Race With the Devil
LAUGHTER: RACE WITH THE DEVIL
Something a little more fun, this time…… I well remember watching this on Top of the Pops as an eleven year old, held in awe by the sheer power of it, revelling at the guitar and the speed of the soloing, at least to my innocent ears, to the size of the singer’s hair and to the mention of the devil. Such a potent mix of sound and imagery was enough to have my mother asking what I was smiling at. And looking worried. I never understood why this was their sole chart botherer, as surely these were the four horsemen of the apocalypse, or three of them perhaps. Mind you, and to this day, I have never heard any other of their work, even as the brothers Gurvitz, for it was they, as Gun. They later hooked up with Ginger Baker as the Baker Gurvitz Army, another gap in my listening history, of which there are arguablyfew.
So, apart from me smiling at the fireside 45 years ago, what can this possibly have to do with laughter? Listen, dear reader, listen: maniacal laughter occurring twice in the song, as an alternative, I guess, to a more conventional middle eight. It sounds a little, um, forced and, even, feeble, in the harsh light of today, but back in the 60s I found this every bit as thrilling as Christopher Price baring his fangs in various and assorted Hammer Draculas. In fact, I loved it. 1968 was actually very fertile for maniacal laughter, it being round about the same time as Arthur Brown was cackling madly as the God of Hellfire in his similarly sole hit record. (Maybe he was the missing fourth horseman?)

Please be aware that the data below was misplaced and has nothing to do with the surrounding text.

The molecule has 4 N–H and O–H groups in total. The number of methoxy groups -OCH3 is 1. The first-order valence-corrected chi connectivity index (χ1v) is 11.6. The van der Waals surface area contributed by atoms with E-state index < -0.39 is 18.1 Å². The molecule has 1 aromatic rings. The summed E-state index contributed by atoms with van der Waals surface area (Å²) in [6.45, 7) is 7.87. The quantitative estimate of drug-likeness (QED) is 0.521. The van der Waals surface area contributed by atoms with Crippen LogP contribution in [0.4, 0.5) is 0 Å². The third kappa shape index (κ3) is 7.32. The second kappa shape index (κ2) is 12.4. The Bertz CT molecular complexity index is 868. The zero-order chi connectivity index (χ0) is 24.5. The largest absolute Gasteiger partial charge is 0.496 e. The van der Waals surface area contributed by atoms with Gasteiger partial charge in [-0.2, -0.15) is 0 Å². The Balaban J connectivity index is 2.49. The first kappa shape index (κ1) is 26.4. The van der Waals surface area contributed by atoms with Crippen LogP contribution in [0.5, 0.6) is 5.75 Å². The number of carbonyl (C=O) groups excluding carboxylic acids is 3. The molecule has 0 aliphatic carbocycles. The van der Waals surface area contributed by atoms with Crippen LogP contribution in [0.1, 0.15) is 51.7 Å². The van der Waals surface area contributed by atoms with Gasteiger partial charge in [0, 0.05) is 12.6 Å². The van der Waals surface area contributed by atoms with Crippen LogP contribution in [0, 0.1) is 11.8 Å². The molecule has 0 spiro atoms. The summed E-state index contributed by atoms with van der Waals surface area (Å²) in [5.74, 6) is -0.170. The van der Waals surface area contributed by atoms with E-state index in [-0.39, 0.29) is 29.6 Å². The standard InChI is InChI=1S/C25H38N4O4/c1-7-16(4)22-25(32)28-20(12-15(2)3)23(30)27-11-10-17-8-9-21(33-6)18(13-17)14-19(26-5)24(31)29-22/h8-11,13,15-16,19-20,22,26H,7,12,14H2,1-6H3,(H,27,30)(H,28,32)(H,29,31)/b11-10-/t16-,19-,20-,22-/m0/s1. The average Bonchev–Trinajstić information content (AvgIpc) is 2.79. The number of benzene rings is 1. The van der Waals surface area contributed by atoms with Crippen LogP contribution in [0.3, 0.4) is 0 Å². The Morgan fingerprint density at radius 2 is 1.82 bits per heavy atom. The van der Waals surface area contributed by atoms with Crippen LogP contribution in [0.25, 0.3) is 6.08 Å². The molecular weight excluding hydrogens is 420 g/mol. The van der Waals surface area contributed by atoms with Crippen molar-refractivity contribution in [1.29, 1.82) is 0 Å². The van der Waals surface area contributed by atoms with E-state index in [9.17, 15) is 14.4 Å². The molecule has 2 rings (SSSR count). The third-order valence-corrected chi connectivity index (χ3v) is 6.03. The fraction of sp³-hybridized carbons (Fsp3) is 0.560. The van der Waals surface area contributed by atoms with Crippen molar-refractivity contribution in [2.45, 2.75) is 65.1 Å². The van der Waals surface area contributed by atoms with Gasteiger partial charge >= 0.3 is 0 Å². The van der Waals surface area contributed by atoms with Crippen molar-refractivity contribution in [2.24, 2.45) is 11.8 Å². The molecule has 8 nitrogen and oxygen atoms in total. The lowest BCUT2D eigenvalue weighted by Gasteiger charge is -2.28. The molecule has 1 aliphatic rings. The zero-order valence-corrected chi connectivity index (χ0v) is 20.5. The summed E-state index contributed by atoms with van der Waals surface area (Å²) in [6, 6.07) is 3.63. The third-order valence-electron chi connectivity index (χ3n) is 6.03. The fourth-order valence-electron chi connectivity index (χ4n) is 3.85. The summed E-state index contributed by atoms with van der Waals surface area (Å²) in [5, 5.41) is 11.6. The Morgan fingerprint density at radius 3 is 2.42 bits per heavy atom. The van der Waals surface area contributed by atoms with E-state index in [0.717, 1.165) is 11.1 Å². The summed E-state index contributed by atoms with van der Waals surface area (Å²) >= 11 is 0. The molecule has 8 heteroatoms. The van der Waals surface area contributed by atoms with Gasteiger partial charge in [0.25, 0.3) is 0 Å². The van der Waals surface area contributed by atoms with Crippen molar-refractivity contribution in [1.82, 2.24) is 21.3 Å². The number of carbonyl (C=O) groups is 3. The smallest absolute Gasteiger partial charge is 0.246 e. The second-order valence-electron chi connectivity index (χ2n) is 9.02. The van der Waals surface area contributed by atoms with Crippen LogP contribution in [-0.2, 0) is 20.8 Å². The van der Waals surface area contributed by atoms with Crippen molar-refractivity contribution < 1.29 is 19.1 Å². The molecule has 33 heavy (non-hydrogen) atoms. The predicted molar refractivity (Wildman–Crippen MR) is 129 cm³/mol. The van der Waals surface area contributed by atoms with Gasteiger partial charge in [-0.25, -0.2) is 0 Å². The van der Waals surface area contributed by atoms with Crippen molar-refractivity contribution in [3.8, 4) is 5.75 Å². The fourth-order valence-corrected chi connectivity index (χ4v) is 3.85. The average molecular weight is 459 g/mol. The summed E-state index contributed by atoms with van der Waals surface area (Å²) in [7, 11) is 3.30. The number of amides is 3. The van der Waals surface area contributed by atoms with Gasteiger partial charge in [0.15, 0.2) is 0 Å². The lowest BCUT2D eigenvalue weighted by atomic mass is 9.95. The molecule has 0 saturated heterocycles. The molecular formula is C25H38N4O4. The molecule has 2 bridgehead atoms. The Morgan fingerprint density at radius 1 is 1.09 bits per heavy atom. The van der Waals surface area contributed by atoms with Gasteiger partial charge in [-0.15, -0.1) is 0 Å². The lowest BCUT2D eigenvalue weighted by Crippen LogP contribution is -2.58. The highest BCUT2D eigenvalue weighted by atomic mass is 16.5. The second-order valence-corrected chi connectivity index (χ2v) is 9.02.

Trivia merchants may now be champing at their bits, eager to remind of the Judas Priest cover version of several years later, a shabby patch on the original, primarily as it replaces the laughter with a slightly incongruous guitar motif. So that couldn’t possibly have any place within this strand.